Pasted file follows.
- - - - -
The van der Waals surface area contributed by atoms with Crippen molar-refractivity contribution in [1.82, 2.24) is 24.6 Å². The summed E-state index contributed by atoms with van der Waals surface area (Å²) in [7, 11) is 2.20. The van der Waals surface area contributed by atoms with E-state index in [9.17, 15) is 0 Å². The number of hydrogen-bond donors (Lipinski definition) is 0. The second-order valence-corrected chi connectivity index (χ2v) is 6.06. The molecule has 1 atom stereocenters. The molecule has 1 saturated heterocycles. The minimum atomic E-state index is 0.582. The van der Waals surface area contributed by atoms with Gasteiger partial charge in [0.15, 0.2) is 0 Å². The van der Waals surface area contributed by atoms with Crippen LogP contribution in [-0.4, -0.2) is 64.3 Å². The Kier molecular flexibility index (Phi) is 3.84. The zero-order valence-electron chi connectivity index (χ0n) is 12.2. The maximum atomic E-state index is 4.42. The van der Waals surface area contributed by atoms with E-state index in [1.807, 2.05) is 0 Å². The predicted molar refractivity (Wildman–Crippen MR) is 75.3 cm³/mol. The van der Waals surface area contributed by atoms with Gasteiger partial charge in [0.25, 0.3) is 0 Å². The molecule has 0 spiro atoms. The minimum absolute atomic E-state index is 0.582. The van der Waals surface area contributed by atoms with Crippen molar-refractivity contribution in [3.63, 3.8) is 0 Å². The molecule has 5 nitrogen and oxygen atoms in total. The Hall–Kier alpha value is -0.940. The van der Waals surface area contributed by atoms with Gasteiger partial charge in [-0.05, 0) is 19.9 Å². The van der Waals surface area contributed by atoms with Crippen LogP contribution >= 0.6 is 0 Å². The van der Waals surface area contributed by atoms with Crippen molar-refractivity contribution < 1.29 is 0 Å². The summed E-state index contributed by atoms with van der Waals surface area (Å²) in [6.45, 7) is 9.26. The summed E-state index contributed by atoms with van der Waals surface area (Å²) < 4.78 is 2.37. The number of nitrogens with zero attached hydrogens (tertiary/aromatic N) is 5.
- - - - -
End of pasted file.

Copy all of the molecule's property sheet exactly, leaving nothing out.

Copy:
The van der Waals surface area contributed by atoms with Crippen molar-refractivity contribution in [1.82, 2.24) is 24.6 Å². The summed E-state index contributed by atoms with van der Waals surface area (Å²) in [7, 11) is 2.20. The van der Waals surface area contributed by atoms with E-state index in [9.17, 15) is 0 Å². The number of hydrogen-bond donors (Lipinski definition) is 0. The second-order valence-corrected chi connectivity index (χ2v) is 6.06. The molecule has 1 atom stereocenters. The molecule has 1 saturated heterocycles. The minimum atomic E-state index is 0.582. The van der Waals surface area contributed by atoms with Gasteiger partial charge in [0.15, 0.2) is 0 Å². The van der Waals surface area contributed by atoms with Crippen LogP contribution in [-0.4, -0.2) is 64.3 Å². The Kier molecular flexibility index (Phi) is 3.84. The zero-order valence-electron chi connectivity index (χ0n) is 12.2. The maximum atomic E-state index is 4.42. The van der Waals surface area contributed by atoms with E-state index in [1.807, 2.05) is 0 Å². The predicted molar refractivity (Wildman–Crippen MR) is 75.3 cm³/mol. The van der Waals surface area contributed by atoms with Gasteiger partial charge in [0.25, 0.3) is 0 Å². The molecule has 0 spiro atoms. The minimum absolute atomic E-state index is 0.582. The van der Waals surface area contributed by atoms with Crippen molar-refractivity contribution in [3.63, 3.8) is 0 Å². The molecule has 5 nitrogen and oxygen atoms in total. The Hall–Kier alpha value is -0.940. The van der Waals surface area contributed by atoms with Gasteiger partial charge in [-0.05, 0) is 19.9 Å². The van der Waals surface area contributed by atoms with Crippen LogP contribution >= 0.6 is 0 Å². The van der Waals surface area contributed by atoms with Crippen molar-refractivity contribution < 1.29 is 0 Å². The summed E-state index contributed by atoms with van der Waals surface area (Å²) in [6.45, 7) is 9.26. The summed E-state index contributed by atoms with van der Waals surface area (Å²) < 4.78 is 2.37. The number of nitrogens with zero attached hydrogens (tertiary/aromatic N) is 5.